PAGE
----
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Two Size-Selective Mechanisms Specifically Trap Bacteria-Sized Food Particles in Caenorhabditis elegans
Christopher Fang-Yen, Leon Avery and Aravinthan D. T. Samuel
Proceedings of the National Academy of Sciences of the United States of America
Vol. 106, No. 47 (Nov. 24, 2009), pp. 20093-20096
Published by: National Academy of Sciences
Stable URL: http://www.jstor.org/stable/25593329
Page Count: 4
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Caenorhabditis elegans is a filter feeder: it draws bacteria suspended in liquid into its pharynx, traps the bacteria, and ejects the liquid. How pharyngeal pumping simultaneously transports and filters food particles has been poorly understood. Here, we use high-speed video microscopy to define the detailed workings of pharyngeal mechanics. The buccal cavity and metastomal flaps regulate the flow of dense bacterial suspensions and exclude excessively large particles from entering the pharynx. A complex sequence of contractions and relaxations transports food particles in two successive trap stages before passage into the terminal bulb and intestine. Filtering occurs at each trap as bacteria are concentrated in the central lumen while fluids are expelled radially through three apical channels. Experiments with microspheres show that the C. elegans pharynx, in combination with the buccal cavity, is tuned to specifically catch and transport particles of a size range corresponding to most soil bacteria.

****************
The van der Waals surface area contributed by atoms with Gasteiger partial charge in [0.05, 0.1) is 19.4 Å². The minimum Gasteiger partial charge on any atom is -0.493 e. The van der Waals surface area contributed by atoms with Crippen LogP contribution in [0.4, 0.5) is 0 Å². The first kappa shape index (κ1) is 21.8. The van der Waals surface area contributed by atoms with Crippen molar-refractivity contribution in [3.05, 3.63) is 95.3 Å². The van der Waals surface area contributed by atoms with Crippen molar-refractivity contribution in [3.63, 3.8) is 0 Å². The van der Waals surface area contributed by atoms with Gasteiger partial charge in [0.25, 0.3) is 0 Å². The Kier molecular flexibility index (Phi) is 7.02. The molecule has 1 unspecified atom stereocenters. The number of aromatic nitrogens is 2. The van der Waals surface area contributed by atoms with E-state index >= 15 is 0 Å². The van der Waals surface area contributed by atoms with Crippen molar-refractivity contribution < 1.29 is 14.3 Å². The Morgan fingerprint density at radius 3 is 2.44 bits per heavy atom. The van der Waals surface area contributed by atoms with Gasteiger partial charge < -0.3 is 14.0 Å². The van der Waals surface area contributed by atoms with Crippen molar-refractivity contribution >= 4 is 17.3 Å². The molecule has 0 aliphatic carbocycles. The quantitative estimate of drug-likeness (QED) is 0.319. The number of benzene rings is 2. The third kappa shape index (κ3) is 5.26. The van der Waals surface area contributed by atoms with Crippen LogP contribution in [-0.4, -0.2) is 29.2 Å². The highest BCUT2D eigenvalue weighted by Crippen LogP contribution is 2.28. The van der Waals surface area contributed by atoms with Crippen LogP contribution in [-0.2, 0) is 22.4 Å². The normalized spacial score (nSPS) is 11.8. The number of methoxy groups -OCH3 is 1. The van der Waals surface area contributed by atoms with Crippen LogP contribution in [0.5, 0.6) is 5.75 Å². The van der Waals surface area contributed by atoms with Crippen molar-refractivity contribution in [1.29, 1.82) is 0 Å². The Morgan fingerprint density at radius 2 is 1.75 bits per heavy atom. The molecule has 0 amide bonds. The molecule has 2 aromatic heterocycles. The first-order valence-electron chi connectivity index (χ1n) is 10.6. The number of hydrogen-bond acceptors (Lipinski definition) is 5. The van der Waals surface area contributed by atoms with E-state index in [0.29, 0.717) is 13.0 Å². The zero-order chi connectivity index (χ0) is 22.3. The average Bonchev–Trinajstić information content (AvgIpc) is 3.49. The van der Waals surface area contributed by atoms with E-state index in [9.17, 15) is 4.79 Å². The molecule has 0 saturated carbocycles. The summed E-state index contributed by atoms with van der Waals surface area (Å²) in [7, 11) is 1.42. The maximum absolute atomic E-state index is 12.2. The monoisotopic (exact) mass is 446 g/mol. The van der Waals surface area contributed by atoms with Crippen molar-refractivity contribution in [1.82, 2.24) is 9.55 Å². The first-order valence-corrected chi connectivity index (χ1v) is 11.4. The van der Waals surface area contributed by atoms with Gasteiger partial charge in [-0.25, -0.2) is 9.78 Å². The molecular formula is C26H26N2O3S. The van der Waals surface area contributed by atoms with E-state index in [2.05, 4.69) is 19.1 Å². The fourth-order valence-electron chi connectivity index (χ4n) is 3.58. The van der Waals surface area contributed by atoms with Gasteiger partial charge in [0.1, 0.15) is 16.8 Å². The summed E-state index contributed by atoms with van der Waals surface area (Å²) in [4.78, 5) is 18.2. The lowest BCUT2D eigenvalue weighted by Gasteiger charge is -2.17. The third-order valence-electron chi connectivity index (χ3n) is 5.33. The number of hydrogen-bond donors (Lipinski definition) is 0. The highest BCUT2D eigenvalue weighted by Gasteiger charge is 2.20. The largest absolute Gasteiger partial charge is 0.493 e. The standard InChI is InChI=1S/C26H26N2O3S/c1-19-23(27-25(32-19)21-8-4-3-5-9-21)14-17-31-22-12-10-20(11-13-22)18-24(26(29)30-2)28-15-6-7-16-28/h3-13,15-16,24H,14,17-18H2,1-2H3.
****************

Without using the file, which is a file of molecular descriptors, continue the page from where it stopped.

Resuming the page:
Proceedings of the National Academy of Sciences of the United States of America © 2009 National Academy of Sciences